You wouldn't know it by the weather, but autumn is approaching. The biggest clue: the department stores and boutiques, which all feature "back-to-school" three-piece pinstripe woolens and nubbly mohair weaves, tempting consumers to replace their outdated, summertime wardrobes. For fashion-conscious folk in other parts of the country, where the first crisp hints of fall are more naturally announcing themselves, the stores provide the perfect light jacket for those apple-scented evenings, the right knit dress for the upcoming Indian Summer days. But South Floridians who bother shopping for fall fashions are faced with a frustrating choice: spiffy and sweaty, or dowdy and comfortable.
Dining out presents a similar dilemma. Restaurateurs are upscaling, downscaling, remodeling, sprucing up. South Beach eateries in particular are wearing a different look for fall, some showcasing back-to-basics steaks and chops and potatoes, others offering down-home pizzas and pastas -- Italian fare the way your mom makes it. Always interested in the next trend, South Beach diners want to sample the new restaurants now. But the temperatures still discourage dining on such heavy meals, so we're stuck with the same ol' sushi and salad standbys.
I thought I'd solved this quandary with Fig Leaf, a handsome, breezy Mediterranean restaurant on Washington Avenue. At six months of age, the restaurant is neither old nor new by South Beach standards. For the modest, heat-halted appetite, the menu features cooling salads and light pastas; for a heartier meal, grilled meats are available. And like the summer heat, Mediterranean cuisine (last year's trend) has yet to fade away. Fig Leaf seemed a perfect compromise, a cure for the end-of-summer doldrums. Unfortunately, "compromise" was the operative word when it came to the cuisine.
An antipasto for two was a pretty presentation, scarlet tomato wedges, briny kalamata olives, and cucumber slices garnishing an assortment of Middle Eastern appetizers. But the three stuffed grape leaves, filled with a mushy, undistinguished rice mixture, were as soft as canned spinach and tasted as if they came out of a jar. Tabbouleh, one of the salads featured on the platter, was green with too much chopped parsley that overwhelmed the bulgur; nor did we detect any of the expected flavors of tomato, lemon, or olive oil. Matters didn't improve with the hummus, an exceptionally bland version that, bereft of lemon and garlic, tasted as white as its appearance. On the other hand, baba ghannouj, a salad of minced roasted eggplant, had been prepared with so much garlic it zinged unpleasantly on the tongue. (Mixing the two yielded more palatable results.) A basket of what tasted like commercially made whole-wheat pita bread, cut into wedges and warm from the grill, accompanied the platter.
A disturbing pendulum swinging between lack and excess continued to mar the meal. Gazpacho, a dark, pureed version of the cold tomato soup, looked to have cucumber and onion in the mix, but the amount of garlic flavoring the soup prevented detection of individual ingredients. A marinated portobello mushroom was actually half a dozen grilled, greasy slices smelling vaguely of vinegar, the meaty mushroom pieces shrunken from too much fire. Roasted green and red peppers, a nice touch, complemented the portobello, which would have stood up to the grill better if it had been cooked whole.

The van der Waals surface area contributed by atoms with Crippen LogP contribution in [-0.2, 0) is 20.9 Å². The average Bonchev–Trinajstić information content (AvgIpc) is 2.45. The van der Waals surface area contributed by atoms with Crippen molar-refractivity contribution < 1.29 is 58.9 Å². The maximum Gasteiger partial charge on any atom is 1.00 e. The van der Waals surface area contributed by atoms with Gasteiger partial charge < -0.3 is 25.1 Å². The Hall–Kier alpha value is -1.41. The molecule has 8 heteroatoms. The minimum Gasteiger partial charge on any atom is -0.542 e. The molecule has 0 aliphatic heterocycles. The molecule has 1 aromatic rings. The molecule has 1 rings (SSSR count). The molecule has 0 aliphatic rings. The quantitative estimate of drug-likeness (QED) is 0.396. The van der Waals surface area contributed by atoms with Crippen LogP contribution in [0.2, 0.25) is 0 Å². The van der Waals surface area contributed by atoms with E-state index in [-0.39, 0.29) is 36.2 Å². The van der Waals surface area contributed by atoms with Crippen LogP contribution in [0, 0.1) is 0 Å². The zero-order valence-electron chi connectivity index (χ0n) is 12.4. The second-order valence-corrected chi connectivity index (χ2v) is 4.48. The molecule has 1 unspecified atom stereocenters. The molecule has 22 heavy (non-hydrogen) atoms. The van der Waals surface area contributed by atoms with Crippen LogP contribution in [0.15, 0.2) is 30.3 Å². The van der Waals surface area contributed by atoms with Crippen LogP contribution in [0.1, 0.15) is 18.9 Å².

An endive salad -- spears of the stalky, slightly bitter green surrounding fresh leaf spinach -- was the best of the appetizers. Chopped apples and pieces of tomato sweetened the salad; a lovely, almost creamy walnut vinaigrette, replete with nuts, was a tasty dressing.
Pastas are offered in appetizer-size portions or as main courses. We tried penne with eggplant, roasted garlic, and fresh tomato as an entree. The cubes of eggplant were juicy and supple, but the short pasta tubes were overcooked. The fresh tomato sauce was pleasant, but once again a heavy hand in the kitchen tipped in way too much garlic.
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Burgeoning indigestion didn't prevent us from sampling an undistinguished version of chicken couscous, a pile of the fine-grained semolina topped with meaty but dry pieces of white and dark meat. Celery, carrots, and onions in a brown gravy provided some moisture, but like the chicken, the disintegrating produce had been stewed too long and proved inedible. Plump golden white raisins, bursting with wine-sweet flavor, provided the sole highlight.
Lamb shish kebab was the evening's finest preparation. Chunks of grilled lamb, some tender, others tough, were served medium rare and had an excellent flavor. Fragrant basmati rice, perfectly cooked and served plain, was a sturdy side dish, and pieces of roasted corn on the cob, brushed with butter and (for once) a modicum of garlic, reminded us that summertime, for all its harsh heat, has benefits.
A dessert of bread pudding, actually five cakelike slices of apple-and-raisin bread laid out on an aromatic vanilla sauce, was an interesting if not completely successful alternative to baklava. We would have appreciated it more with our coffee, which was served a good twenty minutes before the cake, but random service seemed to rule the evening; the soup and salad, for instance, arrived 45 minutes after the appetizer course.
A spacious, high-ceilinged room filled with potted palms, fans, and warm, polished wood tables, Fig Leaf promises a Mediterranean moment no matter what the season. Too bad the fare delivers a Maalox one.